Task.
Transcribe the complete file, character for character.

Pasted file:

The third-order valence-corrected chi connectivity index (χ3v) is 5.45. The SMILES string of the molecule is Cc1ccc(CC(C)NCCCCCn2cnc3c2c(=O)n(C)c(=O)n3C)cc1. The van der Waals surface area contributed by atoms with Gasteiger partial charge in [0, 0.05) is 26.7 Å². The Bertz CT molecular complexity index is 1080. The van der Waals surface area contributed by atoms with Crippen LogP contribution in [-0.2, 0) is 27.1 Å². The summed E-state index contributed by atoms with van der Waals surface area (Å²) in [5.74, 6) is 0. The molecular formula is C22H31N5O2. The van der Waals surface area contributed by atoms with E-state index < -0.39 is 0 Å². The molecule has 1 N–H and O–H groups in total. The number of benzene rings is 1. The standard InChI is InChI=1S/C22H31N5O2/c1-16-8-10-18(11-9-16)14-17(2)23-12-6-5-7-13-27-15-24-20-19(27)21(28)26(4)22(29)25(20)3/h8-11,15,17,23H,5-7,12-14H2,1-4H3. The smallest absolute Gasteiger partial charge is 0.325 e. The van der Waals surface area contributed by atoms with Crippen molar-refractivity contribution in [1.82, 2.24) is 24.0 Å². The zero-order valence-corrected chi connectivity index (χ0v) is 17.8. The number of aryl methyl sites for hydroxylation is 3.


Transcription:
The third-order valence-corrected chi connectivity index (χ3v) is 5.45. The SMILES string of the molecule is Cc1ccc(CC(C)NCCCCCn2cnc3c2c(=O)n(C)c(=O)n3C)cc1. The van der Waals surface area contributed by atoms with Gasteiger partial charge in [0, 0.05) is 26.7 Å². The Bertz CT molecular complexity index is 1080. The van der Waals surface area contributed by atoms with Crippen LogP contribution in [-0.2, 0) is 27.1 Å². The summed E-state index contributed by atoms with van der Waals surface area (Å²) in [5.74, 6) is 0. The molecular formula is C22H31N5O2. The van der Waals surface area contributed by atoms with E-state index < -0.39 is 0 Å². The molecule has 1 N–H and O–H groups in total. The number of benzene rings is 1. The standard InChI is InChI=1S/C22H31N5O2/c1-16-8-10-18(11-9-16)14-17(2)23-12-6-5-7-13-27-15-24-20-19(27)21(28)26(4)22(29)25(20)3/h8-11,15,17,23H,5-7,12-14H2,1-4H3. The smallest absolute Gasteiger partial charge is 0.325 e. The van der Waals surface area contributed by atoms with Crippen molar-refractivity contribution in [1.82, 2.24) is 24.0 Å². The zero-order valence-corrected chi connectivity index (χ0v) is 17.8. The number of aryl methyl sites for hydroxylation is 3.